In the State of Florida adverse possession occurs when a person loses title to his property because another person has occupied the land for at least seven (7) years, resulting in overlapping legal descriptions. In addition to the seven-year requirement, in order for an individual to adversely possess another’s land, the individual must also possess the land in an open, notorious, and visible manner such that it conflicts with the owner’s right to the property. In addition to these basic requirements for adverse possession, Florida law requires that an adverse possessor occupy the land for at least seven years and meet either of the two following requirements: adverse possession under color of title or adverse possession without color of title .
Under Florida Statute, section 95.16, adverse possession can take place under color of title or without color of title. An adverse possessor can claim property under color of title if he meets the following two conditions: (1) the adverse possessor must show that the claim of title to the land is based on a recorded written document (even if faulty). The adverse possessor must genuinely believe this document to be the correct claim of title (Bonifay v. Dickson, 459 So.2d 1089 [Fla. 1st DCA 1984; Seton v. Swann, 650 So.2d 35, Fla. 1995]; and (2) the adverse possessor must show possession of the property by doing one of the following to the land for at least seven years: (a) cultivating or making improvements; (b) protecting by a substantial enclosure (usually a fence); (c) if not enclosed, using the land for the supply of food or fencing timber for husbandry or the ordinary use of the occupant; and (d) partly improving a portion of a recognized lot or single farm, making the unimproved part, if in the custom of the area, considered occupied .
According to Olexa MT, Shuey EE, Cossey JA, Smallwood K , under Florida law, when an individual continuously occupies a property for seven consecutive years, lacking any legal document to support a claim to the land’s title, he or she may establish adverse possession by filing a return with the county appraisers within one year of entry onto the property, and paying all taxes and liens assessed during possession of the property. This was recently addressed in the amendments signed by Governor Rick Scott on June 2, 2011 , state that paying the taxes alone is insufficient to establish adverse possession or color of title under Florida statutes (Bentz v. McDaniel, 872 So.2d 978 [Fla. 5th DCA 2004]). The property is considered possessed only if the individual does one of these: (1) cultivates or improves the land, or (2) protects the land by a substantial enclosure, which is usually a fence (Mullins v. Culbert, 898 So.2d 1149 [Fla. 2005]).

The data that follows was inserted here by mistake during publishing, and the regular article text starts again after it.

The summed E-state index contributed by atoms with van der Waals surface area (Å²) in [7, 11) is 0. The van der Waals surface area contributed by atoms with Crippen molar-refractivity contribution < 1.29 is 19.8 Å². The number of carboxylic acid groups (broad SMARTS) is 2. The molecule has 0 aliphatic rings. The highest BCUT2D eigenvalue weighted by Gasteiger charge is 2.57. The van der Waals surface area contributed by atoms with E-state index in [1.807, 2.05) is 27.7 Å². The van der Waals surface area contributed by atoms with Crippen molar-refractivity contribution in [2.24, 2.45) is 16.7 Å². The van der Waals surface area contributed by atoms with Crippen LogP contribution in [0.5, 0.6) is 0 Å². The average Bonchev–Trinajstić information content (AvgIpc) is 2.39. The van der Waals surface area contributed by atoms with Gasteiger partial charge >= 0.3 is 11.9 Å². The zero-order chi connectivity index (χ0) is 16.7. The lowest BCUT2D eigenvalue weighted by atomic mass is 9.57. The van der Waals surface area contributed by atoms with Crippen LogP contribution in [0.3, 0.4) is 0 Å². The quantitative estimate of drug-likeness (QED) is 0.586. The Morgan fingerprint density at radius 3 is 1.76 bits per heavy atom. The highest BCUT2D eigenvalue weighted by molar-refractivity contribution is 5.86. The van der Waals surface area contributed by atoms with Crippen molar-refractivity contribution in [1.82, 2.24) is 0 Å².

Florida Statute Chapter 95, section .16 [95.16] outlines real property action and adverse possession under color of title. According to the Florida Statute 2011, possession commencing after December 31, 1945, shall not be deemed adverse possession under color of title until the instrument upon which the claim of title is founded is recorded in the office of the clerk of the circuit court of the county where the property is located (The Florida Legislature,). Under Florida Statutes, property is deemed possessed in any of the following cases:
(a) When it has been usually cultivated or improved.
(b) When it has been protected by a substantial enclosure. All land protected by the enclosure must be included within the description of the property in the written instrument, judgment, or decree. If only a portion of the land protected by the enclosure is included within the description of the property in the written instrument, judgment, or decree, only that portion is deemed possessed.
(c) When, although not enclosed, it has been used for the supply of fuel or fencing timber for husbandry or for the ordinary use of the occupant.
(d) When a known lot or single farm has been partly improved, the part that has not been cleared or enclosed according to the usual custom of the county is to be considered as occupied for the same length of time as the part improved or cultivated (The Florida Legislature, p. 1) .
Under section 95.18 of the Florida Statutes concerning adverse possession without color of title, property is deemed to be possessed if the property has been: (a) protected by substantial enclosure; (b) cultivated or improved in a usual manner; or (c) occupied and maintained. Furthermore a person claiming adverse possession under this section must make a return of the property by providing to the property appraiser a uniform return on a form provided by the Department of Revenue. The return must include all of the following: (a) the name and address of the person claiming adverse possession; (b) the date that the person claiming adverse possession entered into possession of the property; (c) a full and complete legal description of the property that is subject to the adverse possession claim; and (d) a notarized attestation clause that states: “Under penalty of perjury, I declare that I have read the foregoing return and that the facts stated in it are true and correct” (The Florida Legislature, p. 1) . There are several other rules and principles that adverse possessors are required to comply with, especially regarding tax and formalities with the County Appraiser.